DISSIDENT MOVEMENT, a term used to define ideologically heterogeneous trends of the opposition in the USSR in the 1960-80s (since 1969, the term has been used in the foreign official press, first appeared in the Soviet press in the 1970s; due to the foreign publications (so-called tamizdat, by analogy with samizdat, as foreign press was often in the opposition to the Soviet regime) the notion has become widely used in the society), identical to the notions of "human rights movement", "nonconformity". The Universal Declaration of Human Rights adopted on 10 December 1948 by the United Nations General Assembly served as the ideological base of the movement. Participants of the movement radically rejected the elaboration of the general pattern of state rearrangement and foundation of structured underground groups with regulations and written programmes (the place of the latter was taken by informal associations of like-minded people). They put forward civil demands (such as freedom of speech, the right to emigrate etc.) and made for overt actions, which in its turn didn't exclude the clandestine distribution of samizdat (self-published media or literature forbidden by the state), publishing texts anonymously or using pseudonyms. The citizen position of dissidents is characterized by the repudiation of the appeal to the Soviet law, reference to the human rights, officially acknowledged by the Soviet government, free access to the international community and Western mass media. Dissident movement in Leningrad was manifested by protest actions, like V.I. Gomelsky's appeal to the Congress of the Communist Party of the Soviet Union (he was arrested in 1967), open letters and complaints of E.S. Orlovsky, distribution of published materials of Moscow Initiative group on human rights in the USSR by the group of Y.L. Gendler - L.B. Kvachevsky (5 members of the group were arrested in 1968), the work of V.E. Borisov, a member of the Initiative group on human rights in the USSR (he was arrested in 1969); protests against bringing of the troops of the Warsaw Pact countries into Czechoslovakia (these protests took the shape of the collection of signatures, overt distribution of letters, the inscription on Anichkov Bridge which read "Get out of Prague, Brezhnev!" (I.I. Bugoslavsky was arrested in 1968); the establishment of the Individual Freedom Struggle Union (the group of V.A. Dzibalov; 6 members were arrested in 1971); distribution of leaflets summoning the ballot strike (Y. E. Minkovsky was arrested in 1973), and in defence of A.I. Solzhenitsyn (L. L. Verdi was arrested in 1974); work of the Circle of Supporters of Socialist Legal Order (O. N. Moskvin was arrested in 1977); protests against bringing of the Soviet troops into Afghanistan (B.S. Mirkin was arrested in 1981); demonstrations in commemoration of Decembrists' uprising beside the Bronze Horseman (14 December 1975), demonstration of artists and men of letters by Peter and Paul Fortress (May - June of 1976), demonstration for defence of human rights on December 10 (1977, 1978, 1979); inscription on the wall of Gosudarev Bastion of Peter and Paul Fortress which read, "You crucify freedom, but human soul has no fetters" (Y.A. Rybakov, O.A. Volkov were arrested in 1976); inscription on the wall of Trubetskoy Bastion of Peter and Paul Fortress which read, "Freedom to Sakharov!" (V.S. Khromenkov, was arrested in March of 1986). Another type of dissident movement activities was reflected in the work of different independent associations: the Leningrad Department of the Russian Social Fund, the Fund for the Assistance to the Families of Political Prisoners (1974-83, V.I. Isakova, V.T. Repin and V.N. Gaenko were in charge of the fund), independent union activity (Free Interprofessional Association of Working People, founded in 1978; L.Y. Volokhonsky was arrested in 1979, V.E. Borisov was deported from the country in 1981, V.I. Sytinsky was arrested in 1984); seminar on General Systems Theory (1968-82, at S.Y. Maslov's apartment), Maria Women's Club [1979-80, Y.N. Voznesenskaya (Okulova), T.A. Mamonova and others were deported in 1980, N.M. Lazareva was arrested in 1980, arrested again in 1982]; a religious and philosophic seminar of T.M. Goricheva (1974-80); Christian Discussion Group and publishing of Community Journal (1974-79, V.Y. Poresh was arrested in 1979); editing of historical collection Memory (A.B. Roginsky was arrested in 1981); the distribution of Seventh Day Adventists' publications (I.S. Zvyagin was arrested in 1980, as was L.K. Nagritskayte in 1981 and others); home art exhibitions (G.N. Mikhailov was arrested in 1979); organisation of hatha yoga training groups (A.I. Ivanov was arrested in 1977). Special significance for dissident movement should be given to Jewish national associations, like Leningrad Zionist Organisation (G.I. Butman, M.S. Korenblit and others, arrested in 1970); the seminar of Jews-Refuseniks (those who were denied the right to leave the country) (1979-81, E. Lein was arrested in 1981). The characteristic feature of the dissident movement was the appearance of literature which was not cleared by Soviet censorship. Its authors included writer K.V. Uspensky (arrested in 1960), poet I.A. Brodsky (arrested in 1964), M.A. Naritsa (the author of the novel The Song Unsung, arrested in 1961), M.R. Kheyfets (the author of the foreword to Brodsky's book of poems, arrested in 1974), D.E. Axelrod (the author of the novel Krasovsky Brothers, arrested in 1982), poet K.M. Azadovsky (arrested in 1982). Publishing and distribution of samizdat and tamizdat editions served the reason for the arrest of G.V. Davydov - V.V. Petrov's group (1973), M.M. Klimov (1982), M.B. Meylakh (1983), G.A. Donskoy (1983), M.V. Polyakov (1983), B.O. Mityashin (1984); E.G. Etkind (1976), L.S. Druskin (1980), S.V. Dedyulin (1981) and others were forced to emigrate. V.V. Ioffe assisted with the developing of a personal behaviour strategy during KGB questioning and searches of members of the dissident movement; Orlovsky arranged consultations, made comments to the USSR Constitution, the Criminal Code, the Code of Criminal Procedure and other laws, which helped arrested dissidents to retain their independent stand during trials. Many regulations of ideological and ethical legacy of dissident movement were adopted by the society, thus contributing to the guarantee of the ideological basis of the post-communist period, while several features of dissident movement served as prototypes to different public organisations and associations (human rights, social, cultural, and educational organisations).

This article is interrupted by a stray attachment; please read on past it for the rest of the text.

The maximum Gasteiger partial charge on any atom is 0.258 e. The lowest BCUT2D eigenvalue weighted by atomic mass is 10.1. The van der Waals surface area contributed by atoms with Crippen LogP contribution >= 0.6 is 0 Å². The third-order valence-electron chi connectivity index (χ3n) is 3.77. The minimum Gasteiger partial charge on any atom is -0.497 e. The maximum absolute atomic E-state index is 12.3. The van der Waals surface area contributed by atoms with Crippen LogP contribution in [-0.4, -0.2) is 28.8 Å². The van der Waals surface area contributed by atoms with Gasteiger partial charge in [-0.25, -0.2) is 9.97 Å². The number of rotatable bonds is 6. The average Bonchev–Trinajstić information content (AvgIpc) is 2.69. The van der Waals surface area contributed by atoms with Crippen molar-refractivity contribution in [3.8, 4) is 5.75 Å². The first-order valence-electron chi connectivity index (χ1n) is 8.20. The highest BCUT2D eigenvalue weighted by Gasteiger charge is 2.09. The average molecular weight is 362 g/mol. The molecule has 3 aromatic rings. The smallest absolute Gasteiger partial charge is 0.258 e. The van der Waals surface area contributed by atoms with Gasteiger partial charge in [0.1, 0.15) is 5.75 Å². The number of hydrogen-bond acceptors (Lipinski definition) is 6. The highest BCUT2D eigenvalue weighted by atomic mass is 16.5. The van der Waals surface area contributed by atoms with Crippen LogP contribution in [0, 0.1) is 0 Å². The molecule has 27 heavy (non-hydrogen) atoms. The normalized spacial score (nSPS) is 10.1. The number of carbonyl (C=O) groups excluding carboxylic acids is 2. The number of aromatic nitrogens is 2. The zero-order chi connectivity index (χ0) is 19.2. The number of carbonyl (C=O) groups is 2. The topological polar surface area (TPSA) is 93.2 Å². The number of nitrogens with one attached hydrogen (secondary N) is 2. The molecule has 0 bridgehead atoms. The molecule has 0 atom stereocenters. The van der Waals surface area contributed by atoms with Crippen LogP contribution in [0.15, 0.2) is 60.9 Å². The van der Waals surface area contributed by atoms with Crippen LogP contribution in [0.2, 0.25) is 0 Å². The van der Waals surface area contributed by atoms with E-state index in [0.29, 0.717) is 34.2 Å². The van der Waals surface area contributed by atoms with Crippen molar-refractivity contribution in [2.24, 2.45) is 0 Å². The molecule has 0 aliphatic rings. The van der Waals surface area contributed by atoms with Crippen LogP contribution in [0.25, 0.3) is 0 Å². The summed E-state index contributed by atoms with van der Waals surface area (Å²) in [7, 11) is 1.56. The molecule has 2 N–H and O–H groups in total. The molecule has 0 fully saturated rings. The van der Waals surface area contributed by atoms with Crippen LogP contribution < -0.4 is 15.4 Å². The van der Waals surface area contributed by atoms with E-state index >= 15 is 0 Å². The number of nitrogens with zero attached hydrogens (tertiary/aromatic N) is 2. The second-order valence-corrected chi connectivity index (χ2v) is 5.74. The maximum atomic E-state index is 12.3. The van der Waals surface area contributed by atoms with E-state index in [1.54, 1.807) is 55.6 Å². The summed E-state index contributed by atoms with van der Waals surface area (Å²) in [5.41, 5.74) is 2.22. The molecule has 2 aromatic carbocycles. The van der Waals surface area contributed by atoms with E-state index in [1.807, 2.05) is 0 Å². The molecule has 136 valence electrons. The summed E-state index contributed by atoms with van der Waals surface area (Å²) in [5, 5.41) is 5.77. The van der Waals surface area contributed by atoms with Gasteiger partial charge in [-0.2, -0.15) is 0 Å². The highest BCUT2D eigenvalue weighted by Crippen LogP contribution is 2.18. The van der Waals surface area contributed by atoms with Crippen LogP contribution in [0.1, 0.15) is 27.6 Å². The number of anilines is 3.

References: Иофе В. В. Границы смысла: Статьи, выступления, эссе. СПб., 2002.